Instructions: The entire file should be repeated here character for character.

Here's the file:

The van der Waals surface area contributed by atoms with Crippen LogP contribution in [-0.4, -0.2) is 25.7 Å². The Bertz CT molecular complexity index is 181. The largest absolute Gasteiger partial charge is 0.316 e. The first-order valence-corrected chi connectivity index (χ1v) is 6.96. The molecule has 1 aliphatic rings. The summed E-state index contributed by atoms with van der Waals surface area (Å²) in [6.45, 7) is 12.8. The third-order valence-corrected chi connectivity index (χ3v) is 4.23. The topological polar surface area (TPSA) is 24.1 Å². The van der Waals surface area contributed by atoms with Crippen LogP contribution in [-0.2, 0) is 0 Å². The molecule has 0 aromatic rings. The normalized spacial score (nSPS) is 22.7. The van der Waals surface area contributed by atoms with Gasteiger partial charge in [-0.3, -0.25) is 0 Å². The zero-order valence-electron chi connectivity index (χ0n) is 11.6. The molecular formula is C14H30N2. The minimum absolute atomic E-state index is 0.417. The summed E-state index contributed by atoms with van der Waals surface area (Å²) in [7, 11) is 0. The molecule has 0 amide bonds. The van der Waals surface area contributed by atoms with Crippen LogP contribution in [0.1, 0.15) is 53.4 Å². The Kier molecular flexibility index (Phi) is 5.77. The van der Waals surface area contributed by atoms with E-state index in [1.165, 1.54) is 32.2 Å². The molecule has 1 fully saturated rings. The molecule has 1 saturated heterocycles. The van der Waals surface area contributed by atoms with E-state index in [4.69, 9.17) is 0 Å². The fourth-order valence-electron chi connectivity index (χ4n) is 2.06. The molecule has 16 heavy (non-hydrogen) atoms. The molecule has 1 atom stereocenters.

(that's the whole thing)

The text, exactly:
The van der Waals surface area contributed by atoms with Crippen LogP contribution in [-0.4, -0.2) is 25.7 Å². The Bertz CT molecular complexity index is 181. The largest absolute Gasteiger partial charge is 0.316 e. The first-order valence-corrected chi connectivity index (χ1v) is 6.96. The molecule has 1 aliphatic rings. The summed E-state index contributed by atoms with van der Waals surface area (Å²) in [6.45, 7) is 12.8. The third-order valence-corrected chi connectivity index (χ3v) is 4.23. The topological polar surface area (TPSA) is 24.1 Å². The van der Waals surface area contributed by atoms with Crippen LogP contribution in [-0.2, 0) is 0 Å². The molecule has 0 aromatic rings. The normalized spacial score (nSPS) is 22.7. The van der Waals surface area contributed by atoms with Gasteiger partial charge in [-0.3, -0.25) is 0 Å². The zero-order valence-electron chi connectivity index (χ0n) is 11.6. The molecular formula is C14H30N2. The minimum absolute atomic E-state index is 0.417. The summed E-state index contributed by atoms with van der Waals surface area (Å²) in [7, 11) is 0. The molecule has 0 amide bonds. The van der Waals surface area contributed by atoms with Crippen LogP contribution in [0.1, 0.15) is 53.4 Å². The Kier molecular flexibility index (Phi) is 5.77. The van der Waals surface area contributed by atoms with E-state index in [1.165, 1.54) is 32.2 Å². The molecule has 1 fully saturated rings. The molecule has 1 saturated heterocycles. The van der Waals surface area contributed by atoms with E-state index in [4.69, 9.17) is 0 Å². The fourth-order valence-electron chi connectivity index (χ4n) is 2.06. The molecule has 16 heavy (non-hydrogen) atoms. The molecule has 1 atom stereocenters.